What Do I Know To Be True? by Chris Tebbetts
When I think about the difference between the writer I am today and the writer I was in my own school days (he said, ham-handedly shoe horning his blog post into this month’s topic :-), I’d say that one of the big differences is my relationship to revision. Like a lot of the students I meet these days at author events and school visits, I used to want my my first drafts to also be my last drafts. I wanted to write the book report, or story, or whatever it was once through and be done with it.
But of course, we all know that’s not how it works. Writing, as they say, is rewriting. And the cool thing about growing into my own adult relationship with that unavoidable truth, is that I’ve come to see how much easier, and even more fun, revision can be as compared to drafting, and to filling those blank pages with ideas, sentences, words…or anything at all!
The thing I (truthfully) say to kids about revision is that, for me, it’s a bit like I’ve spent all this time creating my puzzle pieces (i.e., my first draft), and now I can really start to play with them—moving them around, rearranging things, and pulling everything into one big (hopefully) cohesive picture. I suppose I run the risk of being seen as a big geek by calling that “the fun part,” but hey, I’ll take it.
There are, of course, endless tips and tricks to be shared in the topic of revision, but I’ll limit myself to just one here. It’s a question I ask myself all the time, once I have a first draft down and as I’m trying to figure out where to go next.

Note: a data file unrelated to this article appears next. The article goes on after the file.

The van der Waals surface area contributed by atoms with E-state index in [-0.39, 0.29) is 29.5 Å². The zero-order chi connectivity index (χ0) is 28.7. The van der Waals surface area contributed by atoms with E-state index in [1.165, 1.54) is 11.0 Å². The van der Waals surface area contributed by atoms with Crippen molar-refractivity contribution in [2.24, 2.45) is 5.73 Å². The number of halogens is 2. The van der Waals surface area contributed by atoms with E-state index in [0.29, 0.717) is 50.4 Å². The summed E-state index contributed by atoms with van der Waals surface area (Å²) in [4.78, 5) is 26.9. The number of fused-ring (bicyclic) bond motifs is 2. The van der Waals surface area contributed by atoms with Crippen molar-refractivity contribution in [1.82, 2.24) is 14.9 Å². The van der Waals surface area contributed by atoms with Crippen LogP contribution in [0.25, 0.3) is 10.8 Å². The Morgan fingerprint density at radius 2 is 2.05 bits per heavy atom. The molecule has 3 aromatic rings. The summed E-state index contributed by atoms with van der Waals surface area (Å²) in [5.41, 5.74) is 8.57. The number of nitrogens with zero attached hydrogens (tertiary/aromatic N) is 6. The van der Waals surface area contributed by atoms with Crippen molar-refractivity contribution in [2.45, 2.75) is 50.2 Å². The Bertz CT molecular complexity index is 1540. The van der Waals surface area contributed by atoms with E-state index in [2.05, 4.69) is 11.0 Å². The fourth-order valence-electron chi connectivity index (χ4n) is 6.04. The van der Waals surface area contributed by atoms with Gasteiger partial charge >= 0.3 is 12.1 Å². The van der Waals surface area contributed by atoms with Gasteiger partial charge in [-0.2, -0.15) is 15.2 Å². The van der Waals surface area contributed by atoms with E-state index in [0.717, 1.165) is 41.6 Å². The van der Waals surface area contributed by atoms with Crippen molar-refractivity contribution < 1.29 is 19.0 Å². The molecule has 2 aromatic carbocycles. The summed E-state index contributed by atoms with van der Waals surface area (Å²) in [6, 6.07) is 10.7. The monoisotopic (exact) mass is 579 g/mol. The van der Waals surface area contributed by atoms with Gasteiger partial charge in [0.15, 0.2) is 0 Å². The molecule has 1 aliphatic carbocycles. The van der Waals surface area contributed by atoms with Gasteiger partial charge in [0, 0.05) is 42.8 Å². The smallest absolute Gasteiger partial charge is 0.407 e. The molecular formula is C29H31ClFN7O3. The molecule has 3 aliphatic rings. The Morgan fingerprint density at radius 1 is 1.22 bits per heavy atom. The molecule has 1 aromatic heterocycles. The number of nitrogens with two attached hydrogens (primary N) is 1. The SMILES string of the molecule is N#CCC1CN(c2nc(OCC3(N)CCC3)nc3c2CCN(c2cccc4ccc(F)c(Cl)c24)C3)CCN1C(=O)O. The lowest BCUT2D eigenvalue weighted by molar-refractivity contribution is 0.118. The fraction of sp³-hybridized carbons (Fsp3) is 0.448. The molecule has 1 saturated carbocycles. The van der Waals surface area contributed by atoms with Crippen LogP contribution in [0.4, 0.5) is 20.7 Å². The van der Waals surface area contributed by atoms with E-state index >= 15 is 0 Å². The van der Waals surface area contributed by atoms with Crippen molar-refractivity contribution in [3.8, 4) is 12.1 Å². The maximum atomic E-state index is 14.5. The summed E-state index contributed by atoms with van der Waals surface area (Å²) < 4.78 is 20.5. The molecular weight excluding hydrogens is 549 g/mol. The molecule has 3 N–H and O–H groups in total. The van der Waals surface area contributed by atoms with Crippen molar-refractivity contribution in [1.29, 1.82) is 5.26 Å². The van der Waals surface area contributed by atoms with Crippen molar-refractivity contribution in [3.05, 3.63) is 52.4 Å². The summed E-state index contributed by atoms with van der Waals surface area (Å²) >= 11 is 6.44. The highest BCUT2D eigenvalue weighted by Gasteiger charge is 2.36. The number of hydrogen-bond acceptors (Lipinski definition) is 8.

WHAT DO I KNOW TO BE TRUE?
This can apply to any aspect of the story I’m working on. What do I know to be true about this scene, this character, this narrative arc, this conflict…? The thing I like about it is that there's no way to not have an answer at any given moment. It’s an immediately achievable thing. And maybe it takes me all the way back to my very basics: I know that my character comes in at the beginning of the scene, and I know he leaves at the end. Period. Okay, well if that’s all I really know, even if that’s less than I wish I knew, it is an honest answer, and it’s a necessary next step in figuring out the rest.
Or, say, What do I know to be true of my character? Maybe I haven’t figured out what’s motivating that sudden road trip of his. But I know he loves his car, and I know he’s fifteen pounds overweight. Sometimes the details that don’t feel important in the first-drafting phase get mysteriously promoted by virtue of having shown up. They then find their way more deeply into the story by virtue of being true—if that’s what they ultimately are. True, as in, true to the character, true to the intention of the piece, true to the needs of the story.
One more version of this can be the way I edit a scene or a chapter. Instead of what do I know to be true…. What do I know to feel right as I read through what I have? Which sentences, which paragraphs are ringing authentically for me, or making me feel something, or just feel correct in whatever way? As an exercise, I’ll take a passage of text, cut everything else out (i.e., everything that’s not ringing true for me), and start rewriting from there. However disjointed the result is, it gives me a page, or a paragraph, or a sentence of honest bedrock from which to work.
Sometimes, the idea in revision is to simply keep moving, keep writing, keep revising, until the answers begin to present themselves. And for me, this has been one way to make sure that happens.
Happy rest of the summer to everyone! Current situation....
I really like this idea--letting what is true drive the draft.ReplyDelete